Machine Translation: Theoretical and Methodological Issues. Sergei Nirenburg, ed. Cambridge University Press, New York, 1987. 350 pp. $49.50 HB, $17.95 PB.

Machine translation was proposed by Warren Weaver in 1947 for the newly developed computer. The proposal was pursued because language—a system of symbols usually called signs—seemed manipulable in the same manner as the system of number symbols. During World War II, moreover, translation was a major concern for military and diplomatic texts, and later for scientific purposes. Federal agencies later began to fund research geared toward developing "fully automatic high-quality machine translation." Their expectations, however, were unrealistic.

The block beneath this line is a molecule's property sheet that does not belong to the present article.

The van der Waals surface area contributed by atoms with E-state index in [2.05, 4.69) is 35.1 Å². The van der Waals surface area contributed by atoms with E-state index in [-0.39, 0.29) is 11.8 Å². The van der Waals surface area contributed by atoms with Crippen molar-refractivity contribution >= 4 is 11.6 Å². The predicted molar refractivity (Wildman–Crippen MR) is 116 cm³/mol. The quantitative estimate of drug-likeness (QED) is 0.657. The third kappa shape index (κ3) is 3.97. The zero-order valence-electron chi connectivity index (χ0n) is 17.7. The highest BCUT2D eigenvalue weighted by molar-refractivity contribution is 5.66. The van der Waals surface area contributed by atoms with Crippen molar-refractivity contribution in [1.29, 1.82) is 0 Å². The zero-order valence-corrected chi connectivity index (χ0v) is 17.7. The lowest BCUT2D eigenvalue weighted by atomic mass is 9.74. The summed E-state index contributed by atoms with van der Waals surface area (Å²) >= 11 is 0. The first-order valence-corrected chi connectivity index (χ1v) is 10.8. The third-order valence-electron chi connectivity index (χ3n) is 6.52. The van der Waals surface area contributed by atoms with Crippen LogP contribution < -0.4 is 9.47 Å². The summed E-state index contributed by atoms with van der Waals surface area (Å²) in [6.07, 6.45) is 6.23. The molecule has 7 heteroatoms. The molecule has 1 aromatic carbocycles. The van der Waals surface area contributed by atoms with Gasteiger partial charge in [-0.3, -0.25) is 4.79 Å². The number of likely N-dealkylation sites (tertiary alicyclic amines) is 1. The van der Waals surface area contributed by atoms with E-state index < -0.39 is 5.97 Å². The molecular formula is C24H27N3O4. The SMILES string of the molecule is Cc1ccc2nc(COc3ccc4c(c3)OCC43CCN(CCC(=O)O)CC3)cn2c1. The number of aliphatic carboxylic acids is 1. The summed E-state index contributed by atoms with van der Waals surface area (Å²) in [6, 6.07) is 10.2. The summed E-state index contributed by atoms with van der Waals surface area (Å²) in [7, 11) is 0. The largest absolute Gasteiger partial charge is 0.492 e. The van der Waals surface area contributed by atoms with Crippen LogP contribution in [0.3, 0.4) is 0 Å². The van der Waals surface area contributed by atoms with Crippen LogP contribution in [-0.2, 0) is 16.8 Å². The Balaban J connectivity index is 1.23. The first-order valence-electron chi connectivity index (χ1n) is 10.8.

There were massive problems. Linguistics was a new science, not yet recognized as an independent field meriting university departments. Grammars and dictionaries were totally inadequate. Software was developed for the much simpler number system; it achieved limited success on the cumbersome pre-transistorized hardware. Then, after a decade of research, funding was abruptly...

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